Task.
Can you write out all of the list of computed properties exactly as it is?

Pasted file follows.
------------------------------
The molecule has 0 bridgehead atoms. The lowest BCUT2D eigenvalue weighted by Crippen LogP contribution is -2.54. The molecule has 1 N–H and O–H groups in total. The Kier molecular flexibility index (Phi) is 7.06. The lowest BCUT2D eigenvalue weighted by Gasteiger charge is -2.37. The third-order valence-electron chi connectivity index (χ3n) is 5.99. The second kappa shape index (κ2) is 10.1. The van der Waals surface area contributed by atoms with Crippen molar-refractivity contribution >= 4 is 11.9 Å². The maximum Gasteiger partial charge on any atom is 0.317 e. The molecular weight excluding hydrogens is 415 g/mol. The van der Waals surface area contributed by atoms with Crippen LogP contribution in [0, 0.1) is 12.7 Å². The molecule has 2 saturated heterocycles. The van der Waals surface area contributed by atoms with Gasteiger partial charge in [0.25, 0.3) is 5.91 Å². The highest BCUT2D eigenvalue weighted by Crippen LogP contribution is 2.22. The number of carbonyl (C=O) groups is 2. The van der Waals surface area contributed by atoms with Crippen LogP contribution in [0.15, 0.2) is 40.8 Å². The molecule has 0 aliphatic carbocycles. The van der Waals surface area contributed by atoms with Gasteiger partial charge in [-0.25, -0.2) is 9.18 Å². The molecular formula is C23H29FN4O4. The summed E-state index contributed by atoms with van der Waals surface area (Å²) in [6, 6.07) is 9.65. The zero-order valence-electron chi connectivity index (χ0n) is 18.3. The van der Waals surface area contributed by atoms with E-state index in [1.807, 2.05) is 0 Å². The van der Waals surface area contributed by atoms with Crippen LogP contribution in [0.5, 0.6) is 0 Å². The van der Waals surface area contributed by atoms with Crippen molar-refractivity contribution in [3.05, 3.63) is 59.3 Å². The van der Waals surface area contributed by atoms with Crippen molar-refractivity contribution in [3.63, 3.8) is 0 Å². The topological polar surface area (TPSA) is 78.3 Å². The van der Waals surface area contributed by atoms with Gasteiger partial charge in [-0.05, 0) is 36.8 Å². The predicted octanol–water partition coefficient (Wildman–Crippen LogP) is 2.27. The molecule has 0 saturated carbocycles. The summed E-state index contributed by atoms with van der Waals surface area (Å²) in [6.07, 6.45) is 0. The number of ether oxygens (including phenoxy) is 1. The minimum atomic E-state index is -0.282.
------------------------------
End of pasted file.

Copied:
The molecule has 0 bridgehead atoms. The lowest BCUT2D eigenvalue weighted by Crippen LogP contribution is -2.54. The molecule has 1 N–H and O–H groups in total. The Kier molecular flexibility index (Phi) is 7.06. The lowest BCUT2D eigenvalue weighted by Gasteiger charge is -2.37. The third-order valence-electron chi connectivity index (χ3n) is 5.99. The second kappa shape index (κ2) is 10.1. The van der Waals surface area contributed by atoms with Crippen molar-refractivity contribution >= 4 is 11.9 Å². The maximum Gasteiger partial charge on any atom is 0.317 e. The molecular weight excluding hydrogens is 415 g/mol. The van der Waals surface area contributed by atoms with Crippen LogP contribution in [0, 0.1) is 12.7 Å². The molecule has 2 saturated heterocycles. The van der Waals surface area contributed by atoms with Gasteiger partial charge in [0.25, 0.3) is 5.91 Å². The highest BCUT2D eigenvalue weighted by Crippen LogP contribution is 2.22. The number of carbonyl (C=O) groups is 2. The van der Waals surface area contributed by atoms with Crippen LogP contribution in [0.15, 0.2) is 40.8 Å². The molecule has 0 aliphatic carbocycles. The van der Waals surface area contributed by atoms with Gasteiger partial charge in [-0.25, -0.2) is 9.18 Å². The molecular formula is C23H29FN4O4. The summed E-state index contributed by atoms with van der Waals surface area (Å²) in [6, 6.07) is 9.65. The zero-order valence-electron chi connectivity index (χ0n) is 18.3. The van der Waals surface area contributed by atoms with E-state index in [1.807, 2.05) is 0 Å². The van der Waals surface area contributed by atoms with Crippen LogP contribution in [0.5, 0.6) is 0 Å². The van der Waals surface area contributed by atoms with Crippen molar-refractivity contribution in [3.05, 3.63) is 59.3 Å². The van der Waals surface area contributed by atoms with Crippen molar-refractivity contribution in [3.63, 3.8) is 0 Å². The topological polar surface area (TPSA) is 78.3 Å². The van der Waals surface area contributed by atoms with Gasteiger partial charge in [-0.05, 0) is 36.8 Å². The predicted octanol–water partition coefficient (Wildman–Crippen LogP) is 2.27. The molecule has 0 saturated carbocycles. The summed E-state index contributed by atoms with van der Waals surface area (Å²) in [6.07, 6.45) is 0. The number of ether oxygens (including phenoxy) is 1. The minimum atomic E-state index is -0.282.